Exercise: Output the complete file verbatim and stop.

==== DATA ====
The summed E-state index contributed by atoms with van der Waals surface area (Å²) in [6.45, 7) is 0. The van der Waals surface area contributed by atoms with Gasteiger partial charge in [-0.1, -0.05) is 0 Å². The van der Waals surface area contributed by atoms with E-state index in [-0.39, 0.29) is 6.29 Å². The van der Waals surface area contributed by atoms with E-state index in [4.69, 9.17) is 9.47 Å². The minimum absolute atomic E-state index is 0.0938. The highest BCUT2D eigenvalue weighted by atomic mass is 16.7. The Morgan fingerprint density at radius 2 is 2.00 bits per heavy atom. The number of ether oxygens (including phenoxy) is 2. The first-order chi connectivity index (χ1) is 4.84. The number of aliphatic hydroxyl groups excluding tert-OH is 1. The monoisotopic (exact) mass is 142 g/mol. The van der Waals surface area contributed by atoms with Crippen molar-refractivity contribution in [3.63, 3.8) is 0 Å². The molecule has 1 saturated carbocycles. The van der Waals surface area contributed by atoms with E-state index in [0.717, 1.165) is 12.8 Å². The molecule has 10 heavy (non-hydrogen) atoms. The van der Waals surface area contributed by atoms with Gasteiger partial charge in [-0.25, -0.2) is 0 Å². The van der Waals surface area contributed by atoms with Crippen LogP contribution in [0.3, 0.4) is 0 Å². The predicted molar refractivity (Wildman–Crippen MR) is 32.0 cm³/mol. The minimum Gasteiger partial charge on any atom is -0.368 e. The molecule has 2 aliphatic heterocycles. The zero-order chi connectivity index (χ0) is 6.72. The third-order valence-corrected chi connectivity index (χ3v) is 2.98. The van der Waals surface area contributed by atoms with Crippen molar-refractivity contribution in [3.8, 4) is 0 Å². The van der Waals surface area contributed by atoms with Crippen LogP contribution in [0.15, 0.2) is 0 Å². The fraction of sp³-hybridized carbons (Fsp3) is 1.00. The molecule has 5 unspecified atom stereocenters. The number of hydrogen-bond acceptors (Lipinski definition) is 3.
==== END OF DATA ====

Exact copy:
The summed E-state index contributed by atoms with van der Waals surface area (Å²) in [6.45, 7) is 0. The van der Waals surface area contributed by atoms with Gasteiger partial charge in [-0.1, -0.05) is 0 Å². The van der Waals surface area contributed by atoms with E-state index in [-0.39, 0.29) is 6.29 Å². The van der Waals surface area contributed by atoms with E-state index in [4.69, 9.17) is 9.47 Å². The minimum absolute atomic E-state index is 0.0938. The highest BCUT2D eigenvalue weighted by atomic mass is 16.7. The Morgan fingerprint density at radius 2 is 2.00 bits per heavy atom. The number of ether oxygens (including phenoxy) is 2. The first-order chi connectivity index (χ1) is 4.84. The number of aliphatic hydroxyl groups excluding tert-OH is 1. The monoisotopic (exact) mass is 142 g/mol. The van der Waals surface area contributed by atoms with Crippen molar-refractivity contribution in [3.63, 3.8) is 0 Å². The molecule has 1 saturated carbocycles. The van der Waals surface area contributed by atoms with E-state index in [0.717, 1.165) is 12.8 Å². The molecule has 10 heavy (non-hydrogen) atoms. The van der Waals surface area contributed by atoms with Gasteiger partial charge in [-0.25, -0.2) is 0 Å². The van der Waals surface area contributed by atoms with Crippen LogP contribution in [0.3, 0.4) is 0 Å². The predicted molar refractivity (Wildman–Crippen MR) is 32.0 cm³/mol. The minimum Gasteiger partial charge on any atom is -0.368 e. The molecule has 2 aliphatic heterocycles. The zero-order chi connectivity index (χ0) is 6.72. The third-order valence-corrected chi connectivity index (χ3v) is 2.98. The van der Waals surface area contributed by atoms with Crippen molar-refractivity contribution in [3.8, 4) is 0 Å². The van der Waals surface area contributed by atoms with Crippen LogP contribution in [0.15, 0.2) is 0 Å². The fraction of sp³-hybridized carbons (Fsp3) is 1.00. The molecule has 5 unspecified atom stereocenters. The number of hydrogen-bond acceptors (Lipinski definition) is 3.